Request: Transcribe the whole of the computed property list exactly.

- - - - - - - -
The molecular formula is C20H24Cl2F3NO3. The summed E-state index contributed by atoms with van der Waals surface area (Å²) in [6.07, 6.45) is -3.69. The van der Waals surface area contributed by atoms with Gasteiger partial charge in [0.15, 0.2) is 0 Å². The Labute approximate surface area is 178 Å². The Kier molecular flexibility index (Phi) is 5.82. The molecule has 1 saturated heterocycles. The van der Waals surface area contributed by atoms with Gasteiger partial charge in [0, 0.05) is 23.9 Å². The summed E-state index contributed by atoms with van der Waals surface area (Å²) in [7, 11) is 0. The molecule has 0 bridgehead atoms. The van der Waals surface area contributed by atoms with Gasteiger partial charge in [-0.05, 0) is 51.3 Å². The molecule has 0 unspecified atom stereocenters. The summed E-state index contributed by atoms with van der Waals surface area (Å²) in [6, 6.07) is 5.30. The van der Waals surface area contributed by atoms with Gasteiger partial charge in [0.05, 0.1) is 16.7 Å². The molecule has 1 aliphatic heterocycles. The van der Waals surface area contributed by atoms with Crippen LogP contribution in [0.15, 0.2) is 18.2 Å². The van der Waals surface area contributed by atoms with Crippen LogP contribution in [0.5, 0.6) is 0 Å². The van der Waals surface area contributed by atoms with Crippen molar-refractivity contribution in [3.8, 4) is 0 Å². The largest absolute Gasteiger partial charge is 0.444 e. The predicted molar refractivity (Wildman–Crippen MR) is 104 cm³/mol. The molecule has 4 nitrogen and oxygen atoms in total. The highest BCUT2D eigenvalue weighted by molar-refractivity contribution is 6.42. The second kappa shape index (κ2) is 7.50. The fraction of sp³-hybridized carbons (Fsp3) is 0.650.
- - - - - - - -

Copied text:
The molecular formula is C20H24Cl2F3NO3. The summed E-state index contributed by atoms with van der Waals surface area (Å²) in [6.07, 6.45) is -3.69. The van der Waals surface area contributed by atoms with Gasteiger partial charge in [0.15, 0.2) is 0 Å². The Labute approximate surface area is 178 Å². The Kier molecular flexibility index (Phi) is 5.82. The molecule has 1 saturated heterocycles. The van der Waals surface area contributed by atoms with Gasteiger partial charge in [0, 0.05) is 23.9 Å². The summed E-state index contributed by atoms with van der Waals surface area (Å²) in [7, 11) is 0. The molecule has 0 bridgehead atoms. The van der Waals surface area contributed by atoms with Gasteiger partial charge in [-0.05, 0) is 51.3 Å². The molecule has 0 unspecified atom stereocenters. The summed E-state index contributed by atoms with van der Waals surface area (Å²) in [6, 6.07) is 5.30. The van der Waals surface area contributed by atoms with Gasteiger partial charge in [0.05, 0.1) is 16.7 Å². The molecule has 1 aliphatic heterocycles. The van der Waals surface area contributed by atoms with Crippen LogP contribution in [0.15, 0.2) is 18.2 Å². The van der Waals surface area contributed by atoms with Crippen LogP contribution in [0.5, 0.6) is 0 Å². The van der Waals surface area contributed by atoms with Crippen molar-refractivity contribution in [3.8, 4) is 0 Å². The largest absolute Gasteiger partial charge is 0.444 e. The predicted molar refractivity (Wildman–Crippen MR) is 104 cm³/mol. The molecule has 4 nitrogen and oxygen atoms in total. The highest BCUT2D eigenvalue weighted by molar-refractivity contribution is 6.42. The second kappa shape index (κ2) is 7.50. The fraction of sp³-hybridized carbons (Fsp3) is 0.650.